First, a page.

The new Paul Thomas Anderson movie “Phantom Thread” is under review embargo, of course, but Focus Features started screening the late arrival for various guild and Academy voters and press, who at the first screening Friday gave a hearty round of applause to the ‘50s London romance set in the high-couture fashion world.
PTA wrote the script for Daniel Day-Lewis, hoping it would pass muster with the finicky actor who agreed to star as fussy women’s designer Reynolds Woodcock, which could be the retiring actor’s last role. Anderson relied on Day-Lewis more than he did in “There Will Be Blood” (which won DDL his second of three Oscars), because “I don’t speak English, I speak American,” Anderson said at the post-screening Q&A at the Fine Arts Theatre in Los Angeles. Joining him were Luxembourg actress Vicky Krieps (“A Most Wanted Man”), who plays Woodcock’s love interest, and Mike Leigh favorite Lesley Manville (“Secrets & Lies”), who plays his controlling sister.
When working with Day-Lewis on set, everyone dealt with him in character as the imperious workaholic designer. (You could put this movie on a double bill with “mother!”) Krieps plays Alma, a waitress whom Woodcock brings back to his London home as muse and model, while Manville’s Cyril runs the show in more ways than one. “I’m a fucking director,” said Anderson, who admitted feeling butterflies in showing his film to an audience. “I don’t know anything about obsession!”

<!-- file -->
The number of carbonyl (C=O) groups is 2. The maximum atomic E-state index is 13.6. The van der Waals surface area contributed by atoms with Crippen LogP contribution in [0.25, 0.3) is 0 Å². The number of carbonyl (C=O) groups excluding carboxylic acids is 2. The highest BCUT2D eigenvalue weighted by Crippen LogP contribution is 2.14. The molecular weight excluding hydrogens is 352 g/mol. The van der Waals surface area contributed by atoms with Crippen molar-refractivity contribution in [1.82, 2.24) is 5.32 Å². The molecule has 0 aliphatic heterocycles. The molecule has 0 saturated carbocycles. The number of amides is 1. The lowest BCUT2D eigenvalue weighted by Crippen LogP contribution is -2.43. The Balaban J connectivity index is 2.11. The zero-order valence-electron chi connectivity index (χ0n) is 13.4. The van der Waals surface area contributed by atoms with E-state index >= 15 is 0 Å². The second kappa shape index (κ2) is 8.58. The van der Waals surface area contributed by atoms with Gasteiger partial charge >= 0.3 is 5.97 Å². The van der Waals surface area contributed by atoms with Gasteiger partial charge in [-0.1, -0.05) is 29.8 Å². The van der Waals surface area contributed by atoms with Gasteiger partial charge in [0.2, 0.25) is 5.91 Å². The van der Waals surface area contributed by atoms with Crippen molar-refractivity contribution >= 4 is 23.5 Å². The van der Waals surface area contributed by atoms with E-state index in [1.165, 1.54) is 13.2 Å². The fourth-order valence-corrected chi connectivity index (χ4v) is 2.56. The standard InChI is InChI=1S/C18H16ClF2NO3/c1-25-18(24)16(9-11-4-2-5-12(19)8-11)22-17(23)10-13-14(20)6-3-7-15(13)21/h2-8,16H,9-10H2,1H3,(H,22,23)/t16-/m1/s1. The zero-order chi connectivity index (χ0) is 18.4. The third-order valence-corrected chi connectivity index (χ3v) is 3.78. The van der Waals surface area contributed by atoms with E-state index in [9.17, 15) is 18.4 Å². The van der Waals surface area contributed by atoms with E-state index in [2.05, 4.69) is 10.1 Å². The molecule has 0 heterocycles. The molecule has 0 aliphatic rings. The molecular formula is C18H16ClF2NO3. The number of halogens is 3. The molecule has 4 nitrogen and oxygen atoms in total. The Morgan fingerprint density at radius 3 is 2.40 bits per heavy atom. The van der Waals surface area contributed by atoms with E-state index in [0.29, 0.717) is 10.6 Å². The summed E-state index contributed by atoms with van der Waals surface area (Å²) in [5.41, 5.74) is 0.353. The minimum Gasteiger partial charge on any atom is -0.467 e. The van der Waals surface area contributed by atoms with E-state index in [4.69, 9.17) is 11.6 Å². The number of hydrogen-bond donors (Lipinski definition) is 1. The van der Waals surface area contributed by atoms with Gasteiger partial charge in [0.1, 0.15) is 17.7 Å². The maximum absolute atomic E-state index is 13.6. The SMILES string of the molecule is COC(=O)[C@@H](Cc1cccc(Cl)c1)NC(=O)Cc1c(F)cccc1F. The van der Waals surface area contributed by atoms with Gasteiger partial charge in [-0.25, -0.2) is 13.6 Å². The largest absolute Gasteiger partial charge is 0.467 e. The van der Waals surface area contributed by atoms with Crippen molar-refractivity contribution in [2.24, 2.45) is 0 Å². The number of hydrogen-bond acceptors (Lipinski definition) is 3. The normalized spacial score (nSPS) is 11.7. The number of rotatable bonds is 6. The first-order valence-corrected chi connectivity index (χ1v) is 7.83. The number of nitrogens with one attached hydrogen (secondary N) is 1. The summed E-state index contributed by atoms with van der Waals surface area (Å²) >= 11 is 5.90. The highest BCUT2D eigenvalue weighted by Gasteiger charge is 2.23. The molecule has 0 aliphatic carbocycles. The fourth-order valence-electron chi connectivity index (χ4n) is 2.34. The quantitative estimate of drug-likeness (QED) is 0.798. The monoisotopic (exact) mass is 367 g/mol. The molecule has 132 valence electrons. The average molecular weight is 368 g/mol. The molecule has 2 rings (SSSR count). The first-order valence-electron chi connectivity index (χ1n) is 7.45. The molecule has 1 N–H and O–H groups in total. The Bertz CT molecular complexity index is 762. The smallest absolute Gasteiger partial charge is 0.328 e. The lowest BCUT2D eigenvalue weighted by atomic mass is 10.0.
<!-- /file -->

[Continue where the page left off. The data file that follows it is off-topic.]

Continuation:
He turned to great TCM masters like Alfred Hitchcock for inspiration on crafting a Hollywood romantic drama, looking at films like “Rebecca” (starring Anderson fave Joan Fontaine) as well as “Vertigo” and Joseph Mankieweisz’s “All About Eve.”
Of course, the costumes are crucial: models for Woodcock include Balenciaga and Versacci, who also relied on his sister in business; Manville admitted she felt like she had more fittings than shooting days. Anderson wanted the high-couture outfits to reflect the times, but costume designer Mark Bridges also built many original designs from the ground up.
Expect many craft nominations on this film, which opens December 25. But cinematography may not be one of them. When Anderson couldn’t get the DP he wanted, he chose to run his favorite camera crew himself, while admitting “I wouldn’t dare call myself a cinematographer.”
Krieps told Anderson: “You become one with the camera, like a super eye.” He smiled at her, delighted.